Whatever Gets You Through
Years ago I accompanied a friend to her oncology appointment. As I sat in the waiting room, I overheard two waiting women introduce themselves to each other.
“Nice to meet you. I haven’t seen you here before.”
“My first radiation consultation.”
I heard the woman knock on the wood end table next to her, as if that would help. Then her voice said to the younger one, “Your…your dog looks so real.”
“Doesn’t she? Feel how soft she is.”
“Nice. You plan to take her in with you…for your radiation?”
“If they’ll let me. I named her Victory. Silly, I suppose. But it helps.”
I fought back tears as the older woman replied, “Whatever gets you through.”
What had gotten me through life’s traumas to that moment? What has gotten me through all that lay between that moment years ago and today? Friends. Family. Books.
The moms in When the Morning Glory Blooms (Abingdon Fiction) helped me express the times when my own mama heart lay broken and bruised. The main character in “Maybe Us,” my novella in Cedar Creek Seasons (Barbour) helped give me something soft but intangible to hug to my heart while I wrestled with the pain of letting my mother leave earth to go live with Jesus full-time. Libby in They Almost Always Come Home could say things I couldn’t say aloud about marriage.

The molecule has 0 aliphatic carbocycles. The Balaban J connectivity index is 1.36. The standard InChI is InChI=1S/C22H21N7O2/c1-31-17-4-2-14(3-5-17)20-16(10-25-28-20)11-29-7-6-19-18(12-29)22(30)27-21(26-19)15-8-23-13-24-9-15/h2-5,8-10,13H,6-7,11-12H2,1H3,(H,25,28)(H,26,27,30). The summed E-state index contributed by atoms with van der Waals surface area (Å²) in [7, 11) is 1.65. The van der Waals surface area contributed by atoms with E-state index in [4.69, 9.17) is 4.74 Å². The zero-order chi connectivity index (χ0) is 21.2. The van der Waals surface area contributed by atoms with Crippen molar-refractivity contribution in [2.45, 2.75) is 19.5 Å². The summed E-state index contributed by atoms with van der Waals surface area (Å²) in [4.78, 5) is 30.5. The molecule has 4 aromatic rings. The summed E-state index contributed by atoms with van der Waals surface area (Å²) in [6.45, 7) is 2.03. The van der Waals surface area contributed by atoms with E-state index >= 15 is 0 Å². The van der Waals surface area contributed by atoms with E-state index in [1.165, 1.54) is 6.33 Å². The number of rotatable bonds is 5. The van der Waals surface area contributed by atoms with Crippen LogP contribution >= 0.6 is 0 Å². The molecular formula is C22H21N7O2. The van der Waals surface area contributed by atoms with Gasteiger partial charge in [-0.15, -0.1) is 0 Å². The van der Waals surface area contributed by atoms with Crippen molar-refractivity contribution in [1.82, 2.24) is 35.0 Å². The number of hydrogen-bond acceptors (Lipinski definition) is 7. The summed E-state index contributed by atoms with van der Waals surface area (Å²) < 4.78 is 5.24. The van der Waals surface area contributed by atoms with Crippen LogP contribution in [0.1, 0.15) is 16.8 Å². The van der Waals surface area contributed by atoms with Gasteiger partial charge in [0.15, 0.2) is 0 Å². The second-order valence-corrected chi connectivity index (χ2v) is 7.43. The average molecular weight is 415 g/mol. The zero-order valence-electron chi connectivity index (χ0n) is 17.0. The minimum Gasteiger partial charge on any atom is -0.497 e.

But the deeper and truer answer to “Whatever gets you through?” is found in Psalm 121:1-3. The Message version, with my own addition, expresses it this way: “I look up to the mountains; does my strength come from mountains (or people, or stories, or stuffed animals, or anything made by humans)? No, my strength comes from God, who made heaven, and earth, and mountains. He won’t let you stumble, your Guardian God…”
The answer to “Whatever gets you through?” is always “God.” Nothing else comes close to having the same kind of comforting, embracing and bracing effect.
Whatever gets you through. He does.
Cynthia Ruchti tells stories of Hope-that-glows-in-the-dark through her novels and novellas, speaking for women’s events and retreats, writers’ events and retreats, nonfiction books and devotionals, drawing from 33 years of on-air radio ministry. In 2013, she will have a total of six books on the shelves, with more to come in 2014. She and her plot-tweaking husband live in the heart of Wisconsin, not far from their three children and five grandchildren.